Strategists say that frustration is as least as big a driver for members considering retirement as the threat of a tough race next year. As one put it, “Most people who are looking at retiring aren’t retiring because they’re scared. It’s because Congress sucks and they wanted to get stuff done.”

Those in charge of keeping Congress in GOP hands insist they’re not worried about the recent spate of retirements, pointing out fewer members have quit than in past years (though it’s still very early).

“Retirement numbers are still well below the historical average and we’re confident the recently opened seats will remain in the Republican column,” National Republican Congressional Committee spokesman Jesse Hunt told TPM.

A number of members in targeted districts whose names were mentioned as possible retirement targets guaranteed that they’re running again. Reps. Leonard Lance (R-NJ), Pete Roskam (R-IL), and Pete Sessions (R-TX) were among the members who told TPM they were definitely going to run. Most of the swing-seat Republicans who pot-stirring Democratic operatives suggest might leave, including that trio, have hired campaign staff and are raising big money for reelection.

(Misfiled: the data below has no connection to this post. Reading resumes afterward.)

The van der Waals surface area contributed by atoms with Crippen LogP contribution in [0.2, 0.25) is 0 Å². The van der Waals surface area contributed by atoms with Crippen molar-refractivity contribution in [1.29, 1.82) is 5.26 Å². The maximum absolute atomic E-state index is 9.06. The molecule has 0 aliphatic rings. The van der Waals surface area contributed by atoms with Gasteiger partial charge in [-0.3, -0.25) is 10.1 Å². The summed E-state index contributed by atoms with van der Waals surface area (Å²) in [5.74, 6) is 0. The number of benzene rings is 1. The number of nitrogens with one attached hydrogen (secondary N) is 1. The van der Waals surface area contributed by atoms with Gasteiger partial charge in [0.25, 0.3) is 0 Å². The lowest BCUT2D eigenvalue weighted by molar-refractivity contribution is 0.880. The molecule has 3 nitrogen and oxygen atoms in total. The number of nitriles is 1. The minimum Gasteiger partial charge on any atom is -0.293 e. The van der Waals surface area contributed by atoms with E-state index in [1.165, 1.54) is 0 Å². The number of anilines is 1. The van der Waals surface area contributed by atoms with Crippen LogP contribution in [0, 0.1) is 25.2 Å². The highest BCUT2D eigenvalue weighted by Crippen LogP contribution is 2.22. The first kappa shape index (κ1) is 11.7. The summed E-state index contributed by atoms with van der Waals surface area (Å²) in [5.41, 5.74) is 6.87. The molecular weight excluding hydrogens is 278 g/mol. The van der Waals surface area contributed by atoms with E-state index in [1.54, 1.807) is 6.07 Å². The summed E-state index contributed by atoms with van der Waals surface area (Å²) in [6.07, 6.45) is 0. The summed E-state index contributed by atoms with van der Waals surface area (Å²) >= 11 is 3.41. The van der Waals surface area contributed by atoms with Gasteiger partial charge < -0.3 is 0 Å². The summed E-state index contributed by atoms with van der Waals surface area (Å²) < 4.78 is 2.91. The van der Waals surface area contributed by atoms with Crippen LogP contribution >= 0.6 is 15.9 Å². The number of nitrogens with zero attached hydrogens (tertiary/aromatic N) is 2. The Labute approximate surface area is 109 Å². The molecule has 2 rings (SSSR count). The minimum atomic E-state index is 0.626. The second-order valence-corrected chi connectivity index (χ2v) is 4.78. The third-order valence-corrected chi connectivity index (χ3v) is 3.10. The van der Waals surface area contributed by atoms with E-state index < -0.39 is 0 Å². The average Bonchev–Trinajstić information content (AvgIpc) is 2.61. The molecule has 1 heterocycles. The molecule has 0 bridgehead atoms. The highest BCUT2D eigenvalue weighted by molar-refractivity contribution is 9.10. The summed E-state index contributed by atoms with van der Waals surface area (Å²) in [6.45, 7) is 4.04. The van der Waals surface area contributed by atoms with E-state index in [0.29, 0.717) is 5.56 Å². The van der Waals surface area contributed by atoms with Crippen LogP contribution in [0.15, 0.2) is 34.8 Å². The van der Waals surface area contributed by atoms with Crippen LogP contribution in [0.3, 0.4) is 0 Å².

The one Republican strategists agree should be on retirement watch is Rep. Fred Upton (R-MI), who was term-limited out of his committee chairmanship and is weighing both a Senate bid and an outright retirement. Upton’s spokesman has been telling reporters that “At this point retirement is not in the cards,” far from a hard-and-fast denial.

Retirements often come as surprises, and tend to cluster after holiday breaks. The first round usually happens right around now after members get back from their month-long August recess. A larger number tend to bow out after the Thanksgiving and Christmas breaks. A final wave comes in early spring of the election year, as members have to decide before campaign filing deadlines whether or not to run. Once a member makes up his or her mind it’s not easy to dissuade them, say the people whose job it has been to do just that.